There is growing evidence to suggest that increased screen time and the associated decrease in sleep and diminished face-to-face social interaction are at least partly to blame. Some, like Richard Louv, have suggested that a lack of unstructured time outdoors and a disconnection from nature may also play a role in these alarming trends. I don’t recall my high school or college friends talking about depression or suicide, but, of course, the stigma surrounding mental health has changed dramatically over the decades as well.


In higher education, there is much talk about the need for grit – something many of our students seem to be lacking. From a 2017 article in Forbes:  
As MIT professors Eric Brynjolfsson and Andrew McAfee persuasively argue in The Second Machine Age, fast-emerging technologies guarantee that rapid disruption is the new normal, both in our economy and across our society.  Once secured by degrees, professional success in the future will increasingly depend on coping and adapting to disruption: intellectual agility, determination, self-reliance, emotional intelligence, and the ability to innovate.
Yet another reference to fast-emerging technologies and the disruption that can cause.

Admittedly, I don’t know how to teach “grit” or help students become more resilient. I am good with sharing the complexities of the molecular structures and reactions of living cells or talking about big global challenges like climate change. I can point a student to the resources on campus if they need help and have had to do so more times than I can count. Perhaps the enormity of the social, economic, and environmental challenges facing young adults is part of the reason they feel a sense of hopelessness or are truly afraid for the prospects for their future.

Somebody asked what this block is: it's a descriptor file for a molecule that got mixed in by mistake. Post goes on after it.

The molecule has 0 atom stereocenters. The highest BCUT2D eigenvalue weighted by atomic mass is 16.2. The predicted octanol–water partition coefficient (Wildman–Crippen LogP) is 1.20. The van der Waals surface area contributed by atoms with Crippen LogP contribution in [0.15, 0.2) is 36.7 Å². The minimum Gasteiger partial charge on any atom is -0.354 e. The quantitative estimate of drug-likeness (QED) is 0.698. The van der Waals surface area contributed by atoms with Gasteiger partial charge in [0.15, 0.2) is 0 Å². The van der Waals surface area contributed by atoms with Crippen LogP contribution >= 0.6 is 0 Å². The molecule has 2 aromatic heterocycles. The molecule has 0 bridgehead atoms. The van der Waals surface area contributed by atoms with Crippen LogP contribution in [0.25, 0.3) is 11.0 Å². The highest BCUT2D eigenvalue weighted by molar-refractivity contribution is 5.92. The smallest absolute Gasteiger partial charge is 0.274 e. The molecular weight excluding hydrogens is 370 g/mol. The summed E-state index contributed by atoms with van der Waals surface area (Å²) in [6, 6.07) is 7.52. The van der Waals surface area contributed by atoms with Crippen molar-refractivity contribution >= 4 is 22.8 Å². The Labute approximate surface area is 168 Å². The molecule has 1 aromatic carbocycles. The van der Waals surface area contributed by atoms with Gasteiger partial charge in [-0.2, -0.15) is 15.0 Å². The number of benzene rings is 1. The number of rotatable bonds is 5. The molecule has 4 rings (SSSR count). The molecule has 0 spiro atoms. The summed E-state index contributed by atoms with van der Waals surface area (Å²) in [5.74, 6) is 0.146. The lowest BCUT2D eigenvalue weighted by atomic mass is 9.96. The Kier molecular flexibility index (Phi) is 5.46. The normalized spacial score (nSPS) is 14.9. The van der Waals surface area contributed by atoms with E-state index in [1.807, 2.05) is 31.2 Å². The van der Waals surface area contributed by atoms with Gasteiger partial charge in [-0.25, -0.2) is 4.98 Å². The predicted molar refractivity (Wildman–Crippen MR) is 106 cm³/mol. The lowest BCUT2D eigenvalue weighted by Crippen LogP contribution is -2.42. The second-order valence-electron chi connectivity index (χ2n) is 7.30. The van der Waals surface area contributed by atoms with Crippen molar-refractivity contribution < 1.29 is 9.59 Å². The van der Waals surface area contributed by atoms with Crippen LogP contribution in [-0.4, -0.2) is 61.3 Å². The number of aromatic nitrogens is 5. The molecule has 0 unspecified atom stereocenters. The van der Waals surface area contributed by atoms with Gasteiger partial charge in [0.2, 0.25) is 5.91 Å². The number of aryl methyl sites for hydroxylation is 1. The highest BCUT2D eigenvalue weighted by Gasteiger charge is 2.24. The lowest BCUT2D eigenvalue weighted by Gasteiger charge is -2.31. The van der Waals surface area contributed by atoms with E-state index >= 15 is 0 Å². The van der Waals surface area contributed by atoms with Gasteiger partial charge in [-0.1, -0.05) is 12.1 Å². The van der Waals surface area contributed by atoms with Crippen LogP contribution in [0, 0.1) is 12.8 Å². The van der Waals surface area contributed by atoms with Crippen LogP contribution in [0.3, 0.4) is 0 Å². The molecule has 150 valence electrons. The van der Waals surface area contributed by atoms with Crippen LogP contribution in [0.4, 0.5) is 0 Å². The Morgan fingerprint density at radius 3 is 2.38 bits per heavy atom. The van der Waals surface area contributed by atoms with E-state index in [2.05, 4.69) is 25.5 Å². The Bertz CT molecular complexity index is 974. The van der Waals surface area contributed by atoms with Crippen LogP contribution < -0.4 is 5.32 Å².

At times, I long for what seemed like simpler times – when technology didn't change monthly and we could sing along with the Partridge Family or the Brady Bunch on songs such as Come on Get Happy or Sunshine Day. Maybe we need to review some episodes of Scooby-Doo and consider the life lessons that gang taught my generation. (I suggest reading this list and see if you agree.)

We certainly need more downtime from the to-do list and the screens, and more time to hang out with friends and family (and not just via Skype or Facetime). And now, the sun has just broken through the mid-November clouds, so I think I will go out for a walk to let the blustery wind rejuvenate me before I get back to the piles of grading.

A walk with Corey (before he headed to Uganda) and the ever-silly Revi
Photo credit: Dave Husic

Friday, June 30, 2017

A Visit to Rural Uganda – Part I

Exploring the Dynamics of a Community-Based Environment Organization 

For eleven years, the International Institute for the Environment and Development (IIED) and various other partners have sponsored an international Community-Based Adaptation (to climate change) conference. This year (2017), CBA11 was held in Kampala, Uganda and I am fortunate to have been able to attend. The theme focused on harnessing natural resources and ecosystems for adaptation (or ecosystem-based adaptation). According to IIED, community-based adaptation “focuses on communities to use their own knowledge and decision-making processes to take action on climate change.”

In conjunction with the conference, field trips offer a chance to see first-hand some community-based projects. I was selected to join 19 other individuals (representing 13 countries) on the trip to learn about the work of the Kikandwa Environmental Association or KEA from June 23 – 25. The organization, founded in 1999 and incorporated in 2004, had as its original focus the health of the environment. This emphasis continues, but as we were to learn over the next few days, KEA has expanded its role significantly.

Early in the morning, we left the Royal Suites Hotel and headed north and east of Kampala through some crazy city traffic. Our host was John Kaganga, a retired educator who now is the director of KEA.